William Mitchell Clay, son of Henry Clay and Mary Mitchell. PRIVACY FILTER
Married/ Related to:
1. Mitchell Clay
Born ± ABT. 1735
Grandfather of Henry Clay, of Kentucky, Mitchell was a Baptist minister and settled in the Slashes of Hanover.
Quoting from L. W. Rigsby:
"The Indians appear to have become angered at Clay and his family by reason of the aid given by them to the scouts and militia during the Revolution.
In August, 1783, after Clay had harvested his crops, and while he was absent from home on a hunting expedition to secure game for the family larder, a party of Indians crept in and attacked the family. At the time Bartley and Ezekiel were building a fence around some stocks of grain. The older sons had not returned from the Revolution. Tabitha and some of the girls were at the river washing while Mrs. Clay and the smaller children seem to have been in the house.
The first they knew of the Indians was when one of them shot Bartley from ambush. This frightened the girls, but Tabitha, seeing an Indian about to scalp her brother, rushed to his assistance and engaged the Indian in hand to hand conflict, she being without any weapon. It seemed for a while she might be victorious, but the Indian resorted to his hunting knife and literally cut her to pieces.
Mrs. Clay undertook to secure the aid of one Blankinship at this time, but he being a coward, ran off and left the family to its fate. After killing Tabitha and Batley, the Indians captured Ezekiel Clay, and for some cause left the premises with him, perhaps in search of the elder Mitchell Clay.
Mrs. Clay with her small children, secured the bodies of Bartley and Tabitha and placed them on the bed, when she and her small children left home, going to the New River Settlement.
Mitchell Clay wounded a deer, which he followed for sometime and was late in returning home, when he found the bodies of his two children on the bed and his wife and small children gone. Imagine his horror and grief, not only for the dead children, but for those member of his family whose fate was as yet unknown to him. There being nothing he could do at home, he made his way to the New River Settlements, pursued by the Indians into the Settlements. Here the settlers appearing too strong, the Indians stole some horses and made their way back towards the Ohio River.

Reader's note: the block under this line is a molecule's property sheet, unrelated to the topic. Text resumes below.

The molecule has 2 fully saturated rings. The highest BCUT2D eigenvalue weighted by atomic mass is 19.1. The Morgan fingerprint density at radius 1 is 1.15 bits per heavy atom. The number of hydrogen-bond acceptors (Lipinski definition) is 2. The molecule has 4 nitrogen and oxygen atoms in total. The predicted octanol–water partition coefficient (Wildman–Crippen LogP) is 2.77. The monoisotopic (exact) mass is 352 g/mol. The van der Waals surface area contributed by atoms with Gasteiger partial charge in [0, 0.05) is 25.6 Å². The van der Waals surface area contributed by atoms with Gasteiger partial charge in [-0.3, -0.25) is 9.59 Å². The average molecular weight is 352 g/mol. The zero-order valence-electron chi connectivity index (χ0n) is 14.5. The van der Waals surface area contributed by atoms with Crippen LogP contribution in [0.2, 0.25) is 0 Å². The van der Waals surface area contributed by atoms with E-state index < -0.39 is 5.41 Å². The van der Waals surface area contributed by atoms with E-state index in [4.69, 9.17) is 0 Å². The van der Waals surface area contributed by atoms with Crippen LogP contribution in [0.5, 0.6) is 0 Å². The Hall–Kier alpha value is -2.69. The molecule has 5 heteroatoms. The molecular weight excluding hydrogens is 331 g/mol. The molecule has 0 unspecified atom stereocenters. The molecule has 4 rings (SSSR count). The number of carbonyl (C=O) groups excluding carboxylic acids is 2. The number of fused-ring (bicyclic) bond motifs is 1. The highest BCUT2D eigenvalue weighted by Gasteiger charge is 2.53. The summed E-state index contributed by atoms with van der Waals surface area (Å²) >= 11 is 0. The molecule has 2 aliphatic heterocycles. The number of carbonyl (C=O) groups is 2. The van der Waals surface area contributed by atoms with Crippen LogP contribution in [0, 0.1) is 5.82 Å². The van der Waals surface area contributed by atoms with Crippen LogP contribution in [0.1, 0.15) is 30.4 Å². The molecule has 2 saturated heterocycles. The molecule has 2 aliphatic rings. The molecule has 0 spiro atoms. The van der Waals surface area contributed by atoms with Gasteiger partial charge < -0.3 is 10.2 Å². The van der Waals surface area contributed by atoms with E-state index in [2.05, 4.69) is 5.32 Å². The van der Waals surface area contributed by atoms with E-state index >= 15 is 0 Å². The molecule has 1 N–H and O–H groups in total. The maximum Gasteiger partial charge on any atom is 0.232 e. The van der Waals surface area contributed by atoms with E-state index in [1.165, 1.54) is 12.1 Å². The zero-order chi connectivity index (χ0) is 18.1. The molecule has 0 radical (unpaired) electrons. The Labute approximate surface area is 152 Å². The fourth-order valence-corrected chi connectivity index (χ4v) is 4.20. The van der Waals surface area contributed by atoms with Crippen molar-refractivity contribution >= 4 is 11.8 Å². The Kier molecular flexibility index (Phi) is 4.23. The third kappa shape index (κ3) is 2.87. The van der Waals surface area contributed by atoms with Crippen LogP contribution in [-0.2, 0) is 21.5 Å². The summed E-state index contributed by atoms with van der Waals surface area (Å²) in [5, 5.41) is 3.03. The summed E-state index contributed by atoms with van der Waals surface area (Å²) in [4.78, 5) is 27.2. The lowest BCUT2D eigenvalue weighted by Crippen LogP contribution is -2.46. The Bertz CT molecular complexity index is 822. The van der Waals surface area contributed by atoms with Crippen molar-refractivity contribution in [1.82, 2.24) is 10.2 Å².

A party was soon made up to follow them, consisting of Charles Clay, Mithcell Clay, Jr., James Bailey, William Wiley, Edward Hale, Isaac Hare, John French and Captain James Moore. They first went to the cabin and buried the Clay children. The Indians had divided, which fact was not discovered by the pursuers until after they had dome up with the party that had the horses. In the ensuing battle between the whites and the Indians, several Indians were killed. Charles Clay, only a mere boy, killing one of the Indians himself in the encounter.
Mitchell Clay, Jr., was at the time too small to handle a gun well, but shot at one of the Indians, but missed him, the Indian being killed by another member of the party.
The party of Indians carrying Ezekiel Clay were not overtaken. They took him down the West fork of the River, to their town, Chillicothe, where he was burned at the stake. The whites were so incensed at this conduct of the Indians that Edward Hale and William Wiley stripped the skin from the backs of two of the Indians and took the hide home and made razor straps from it, which were kept in the family for many years as a souvenir of the battle."
2. Pearce Clay PRIVACY FILTER